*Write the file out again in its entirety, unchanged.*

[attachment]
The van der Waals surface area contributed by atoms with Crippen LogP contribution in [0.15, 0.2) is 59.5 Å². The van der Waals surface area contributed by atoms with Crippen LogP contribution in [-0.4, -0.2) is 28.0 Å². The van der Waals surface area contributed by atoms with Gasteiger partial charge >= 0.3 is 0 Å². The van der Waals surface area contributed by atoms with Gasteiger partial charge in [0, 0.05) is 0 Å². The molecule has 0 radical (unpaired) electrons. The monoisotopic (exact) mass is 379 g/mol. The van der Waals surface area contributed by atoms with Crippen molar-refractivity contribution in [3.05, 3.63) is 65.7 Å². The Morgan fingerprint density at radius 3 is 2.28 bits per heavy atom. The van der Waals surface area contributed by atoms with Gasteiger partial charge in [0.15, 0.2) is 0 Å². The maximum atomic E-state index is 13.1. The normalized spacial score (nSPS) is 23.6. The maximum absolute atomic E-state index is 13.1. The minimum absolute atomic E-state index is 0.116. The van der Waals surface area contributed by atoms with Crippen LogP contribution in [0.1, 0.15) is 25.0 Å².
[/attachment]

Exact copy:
The van der Waals surface area contributed by atoms with Crippen LogP contribution in [0.15, 0.2) is 59.5 Å². The van der Waals surface area contributed by atoms with Crippen LogP contribution in [-0.4, -0.2) is 28.0 Å². The van der Waals surface area contributed by atoms with Gasteiger partial charge >= 0.3 is 0 Å². The van der Waals surface area contributed by atoms with Gasteiger partial charge in [0, 0.05) is 0 Å². The molecule has 0 radical (unpaired) electrons. The monoisotopic (exact) mass is 379 g/mol. The van der Waals surface area contributed by atoms with Crippen molar-refractivity contribution in [3.05, 3.63) is 65.7 Å². The Morgan fingerprint density at radius 3 is 2.28 bits per heavy atom. The van der Waals surface area contributed by atoms with Gasteiger partial charge in [0.15, 0.2) is 0 Å². The maximum atomic E-state index is 13.1. The normalized spacial score (nSPS) is 23.6. The maximum absolute atomic E-state index is 13.1. The minimum absolute atomic E-state index is 0.116. The van der Waals surface area contributed by atoms with Crippen LogP contribution in [0.1, 0.15) is 25.0 Å².